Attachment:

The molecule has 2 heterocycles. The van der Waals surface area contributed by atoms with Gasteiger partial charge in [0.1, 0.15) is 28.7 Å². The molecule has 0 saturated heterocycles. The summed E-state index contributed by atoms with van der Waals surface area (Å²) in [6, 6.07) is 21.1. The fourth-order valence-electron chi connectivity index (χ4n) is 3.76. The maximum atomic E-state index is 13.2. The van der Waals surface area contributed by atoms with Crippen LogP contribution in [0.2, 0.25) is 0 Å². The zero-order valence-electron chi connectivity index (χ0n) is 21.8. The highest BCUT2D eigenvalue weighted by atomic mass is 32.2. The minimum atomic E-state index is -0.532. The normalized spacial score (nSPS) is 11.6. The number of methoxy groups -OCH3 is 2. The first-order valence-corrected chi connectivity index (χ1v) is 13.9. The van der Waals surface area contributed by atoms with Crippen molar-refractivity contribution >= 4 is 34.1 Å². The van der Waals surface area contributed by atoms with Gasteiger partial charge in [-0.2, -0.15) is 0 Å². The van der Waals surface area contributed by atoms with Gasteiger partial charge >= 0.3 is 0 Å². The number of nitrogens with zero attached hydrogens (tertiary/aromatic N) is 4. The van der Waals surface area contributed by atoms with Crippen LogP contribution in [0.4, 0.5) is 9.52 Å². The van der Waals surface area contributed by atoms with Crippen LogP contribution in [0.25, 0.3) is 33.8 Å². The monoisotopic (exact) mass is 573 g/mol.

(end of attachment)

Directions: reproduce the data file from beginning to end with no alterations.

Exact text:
The molecule has 2 heterocycles. The van der Waals surface area contributed by atoms with Gasteiger partial charge in [0.1, 0.15) is 28.7 Å². The molecule has 0 saturated heterocycles. The summed E-state index contributed by atoms with van der Waals surface area (Å²) in [6, 6.07) is 21.1. The fourth-order valence-electron chi connectivity index (χ4n) is 3.76. The maximum atomic E-state index is 13.2. The van der Waals surface area contributed by atoms with Crippen LogP contribution in [0.2, 0.25) is 0 Å². The zero-order valence-electron chi connectivity index (χ0n) is 21.8. The highest BCUT2D eigenvalue weighted by atomic mass is 32.2. The minimum atomic E-state index is -0.532. The normalized spacial score (nSPS) is 11.6. The number of methoxy groups -OCH3 is 2. The first-order valence-corrected chi connectivity index (χ1v) is 13.9. The van der Waals surface area contributed by atoms with Crippen molar-refractivity contribution >= 4 is 34.1 Å². The van der Waals surface area contributed by atoms with Gasteiger partial charge in [-0.2, -0.15) is 0 Å². The van der Waals surface area contributed by atoms with Gasteiger partial charge >= 0.3 is 0 Å². The number of nitrogens with zero attached hydrogens (tertiary/aromatic N) is 4. The van der Waals surface area contributed by atoms with Crippen LogP contribution in [0.4, 0.5) is 9.52 Å². The van der Waals surface area contributed by atoms with Crippen LogP contribution in [0.25, 0.3) is 33.8 Å². The monoisotopic (exact) mass is 573 g/mol.